The United Nations climate change conference, COP28, has entered the final stretch. Negotiators are brainstorming on the future of fossil fuels. According to Ugandan climate activist Vanessa Nakate, “the success of COP28 will depend on leaders calling for a just and equitable phase-out of all fossil fuels without exceptions and distractions.” European Union climate commissioner Wopke Hoekstra has promised a big push on the issue.
Policymakers have failed to recognise the role of climate, forest and biodiversity in ensuring the welfare of people through sustainable development. This is obvious as the trajectory of greenhouse gas (GHG) emissions, led by fossil fuel production, is on the upswing despite the governments’ efforts to fulfil commitments to achieve net-zero emissions.
Recent developments in the Indian aviation sector are cause for concern, as the industry has virtually turned into a duopoly market. IndiGo and Air India have proven to be established players, while newer airlines have all but exited the aviation market owing to predatory pricing of flight tickets. The emerging duopoly market between IndiGo and Air India has meant the highest surge in airfare, which is a concern for air travellers.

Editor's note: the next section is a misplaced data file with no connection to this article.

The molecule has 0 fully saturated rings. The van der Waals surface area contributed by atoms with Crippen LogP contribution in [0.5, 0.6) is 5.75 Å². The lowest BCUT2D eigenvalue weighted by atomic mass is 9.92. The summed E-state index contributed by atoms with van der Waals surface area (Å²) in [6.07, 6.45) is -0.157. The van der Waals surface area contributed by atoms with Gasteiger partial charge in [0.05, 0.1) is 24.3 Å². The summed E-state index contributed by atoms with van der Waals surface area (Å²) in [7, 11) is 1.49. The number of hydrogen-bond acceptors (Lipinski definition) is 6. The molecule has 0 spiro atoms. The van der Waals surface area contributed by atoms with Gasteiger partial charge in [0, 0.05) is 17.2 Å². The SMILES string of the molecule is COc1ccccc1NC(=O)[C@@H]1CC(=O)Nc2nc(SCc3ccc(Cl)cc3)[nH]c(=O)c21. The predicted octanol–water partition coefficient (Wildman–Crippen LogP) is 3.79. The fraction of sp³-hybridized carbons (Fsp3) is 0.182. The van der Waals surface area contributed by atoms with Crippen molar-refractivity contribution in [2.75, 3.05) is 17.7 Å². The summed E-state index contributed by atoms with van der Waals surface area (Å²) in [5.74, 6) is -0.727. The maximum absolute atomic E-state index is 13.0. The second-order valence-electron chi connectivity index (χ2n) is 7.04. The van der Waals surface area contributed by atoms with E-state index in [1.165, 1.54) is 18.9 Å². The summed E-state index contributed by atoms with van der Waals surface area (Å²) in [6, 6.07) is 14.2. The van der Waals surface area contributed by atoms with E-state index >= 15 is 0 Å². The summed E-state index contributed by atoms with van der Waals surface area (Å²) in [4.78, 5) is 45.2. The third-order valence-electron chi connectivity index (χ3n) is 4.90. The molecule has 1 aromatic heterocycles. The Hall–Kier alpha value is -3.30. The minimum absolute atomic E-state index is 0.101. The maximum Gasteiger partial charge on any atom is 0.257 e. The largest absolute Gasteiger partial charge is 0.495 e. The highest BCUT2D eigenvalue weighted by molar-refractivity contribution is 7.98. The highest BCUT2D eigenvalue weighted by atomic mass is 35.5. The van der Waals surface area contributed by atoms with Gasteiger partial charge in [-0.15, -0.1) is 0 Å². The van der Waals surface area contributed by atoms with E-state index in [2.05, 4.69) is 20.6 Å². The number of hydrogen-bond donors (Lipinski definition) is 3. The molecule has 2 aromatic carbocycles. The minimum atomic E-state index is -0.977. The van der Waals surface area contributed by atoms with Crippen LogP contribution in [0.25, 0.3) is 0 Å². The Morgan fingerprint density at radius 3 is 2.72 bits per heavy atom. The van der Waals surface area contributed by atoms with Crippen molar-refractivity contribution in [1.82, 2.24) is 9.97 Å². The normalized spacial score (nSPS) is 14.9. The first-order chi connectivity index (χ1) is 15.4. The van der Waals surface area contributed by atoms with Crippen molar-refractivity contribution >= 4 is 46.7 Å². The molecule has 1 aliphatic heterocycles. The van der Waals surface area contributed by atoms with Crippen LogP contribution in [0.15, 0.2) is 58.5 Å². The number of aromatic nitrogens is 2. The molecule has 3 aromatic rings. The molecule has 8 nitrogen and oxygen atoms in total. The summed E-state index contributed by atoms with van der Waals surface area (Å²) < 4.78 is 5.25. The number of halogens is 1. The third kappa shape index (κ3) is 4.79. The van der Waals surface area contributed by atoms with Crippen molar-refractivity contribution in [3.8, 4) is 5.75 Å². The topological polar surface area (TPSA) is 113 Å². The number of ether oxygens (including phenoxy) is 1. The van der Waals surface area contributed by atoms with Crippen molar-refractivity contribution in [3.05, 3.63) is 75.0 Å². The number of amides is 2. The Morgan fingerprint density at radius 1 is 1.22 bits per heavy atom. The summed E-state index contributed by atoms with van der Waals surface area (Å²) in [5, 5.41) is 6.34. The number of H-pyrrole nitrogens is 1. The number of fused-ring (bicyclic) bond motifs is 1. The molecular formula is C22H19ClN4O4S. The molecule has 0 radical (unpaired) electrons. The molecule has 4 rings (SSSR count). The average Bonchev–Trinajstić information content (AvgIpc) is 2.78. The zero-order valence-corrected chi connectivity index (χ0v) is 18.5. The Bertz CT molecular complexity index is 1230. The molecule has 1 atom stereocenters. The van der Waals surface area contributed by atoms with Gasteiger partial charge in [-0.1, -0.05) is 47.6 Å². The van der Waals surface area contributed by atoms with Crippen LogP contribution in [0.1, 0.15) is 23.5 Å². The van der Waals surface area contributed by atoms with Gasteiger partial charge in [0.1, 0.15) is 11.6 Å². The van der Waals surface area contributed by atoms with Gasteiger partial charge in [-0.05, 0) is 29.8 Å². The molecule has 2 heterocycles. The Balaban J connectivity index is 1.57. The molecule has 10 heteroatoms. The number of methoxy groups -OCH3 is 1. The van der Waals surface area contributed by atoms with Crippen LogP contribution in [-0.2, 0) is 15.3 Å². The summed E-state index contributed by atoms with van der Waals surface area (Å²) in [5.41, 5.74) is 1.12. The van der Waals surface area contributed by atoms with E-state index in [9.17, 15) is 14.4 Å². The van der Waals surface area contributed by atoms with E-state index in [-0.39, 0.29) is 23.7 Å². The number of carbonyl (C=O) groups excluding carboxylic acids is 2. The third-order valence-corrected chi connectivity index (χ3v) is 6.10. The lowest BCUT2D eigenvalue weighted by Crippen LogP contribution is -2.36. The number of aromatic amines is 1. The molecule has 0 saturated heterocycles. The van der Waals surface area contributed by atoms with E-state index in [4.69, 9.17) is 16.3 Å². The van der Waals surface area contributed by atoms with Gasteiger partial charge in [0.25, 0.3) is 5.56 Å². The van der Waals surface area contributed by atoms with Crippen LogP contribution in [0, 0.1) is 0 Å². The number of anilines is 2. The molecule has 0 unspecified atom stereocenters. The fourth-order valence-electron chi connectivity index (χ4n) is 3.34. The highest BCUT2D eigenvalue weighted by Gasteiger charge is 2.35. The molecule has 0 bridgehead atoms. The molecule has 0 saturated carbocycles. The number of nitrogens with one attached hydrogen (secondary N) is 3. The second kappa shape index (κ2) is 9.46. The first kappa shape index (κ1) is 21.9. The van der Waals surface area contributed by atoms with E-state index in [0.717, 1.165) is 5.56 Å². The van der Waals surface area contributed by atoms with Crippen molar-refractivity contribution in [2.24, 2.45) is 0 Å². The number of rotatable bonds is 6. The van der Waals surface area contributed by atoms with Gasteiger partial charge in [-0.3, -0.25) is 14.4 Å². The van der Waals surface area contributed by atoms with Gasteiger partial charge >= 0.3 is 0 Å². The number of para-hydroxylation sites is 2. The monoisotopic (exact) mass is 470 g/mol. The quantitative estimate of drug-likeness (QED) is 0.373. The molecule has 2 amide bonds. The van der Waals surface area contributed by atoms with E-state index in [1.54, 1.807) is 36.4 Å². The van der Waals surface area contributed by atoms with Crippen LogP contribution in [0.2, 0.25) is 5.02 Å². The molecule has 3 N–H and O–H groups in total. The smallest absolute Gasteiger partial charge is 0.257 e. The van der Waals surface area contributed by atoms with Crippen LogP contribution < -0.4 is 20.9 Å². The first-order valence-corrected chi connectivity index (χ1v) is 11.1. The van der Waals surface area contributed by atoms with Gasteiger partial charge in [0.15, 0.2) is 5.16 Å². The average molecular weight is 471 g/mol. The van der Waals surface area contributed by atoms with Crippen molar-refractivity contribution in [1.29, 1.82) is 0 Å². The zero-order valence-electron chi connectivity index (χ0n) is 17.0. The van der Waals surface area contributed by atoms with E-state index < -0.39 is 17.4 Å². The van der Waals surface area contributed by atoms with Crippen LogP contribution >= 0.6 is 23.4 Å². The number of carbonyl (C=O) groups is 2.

The Union Budget 2023-24 is expected to be a barometer for the Central Government’s policy commitments toward the conservation of the environment and sustainable development. The public policy challenge for the government is how to strike a balance between economic growth and sustainable development, which are at variance due to the onslaught of climate change and its increasing economic costs. On the one hand, the government wants to achieve a $ 5 trillion economy by 2025 and $26 trillion by 2047; on the other, it has set a target of net-zero emissions by 2070. A balanced Budget that intertwines economic growth with inclusive and sustainable development for restoring the ecosystems is needed.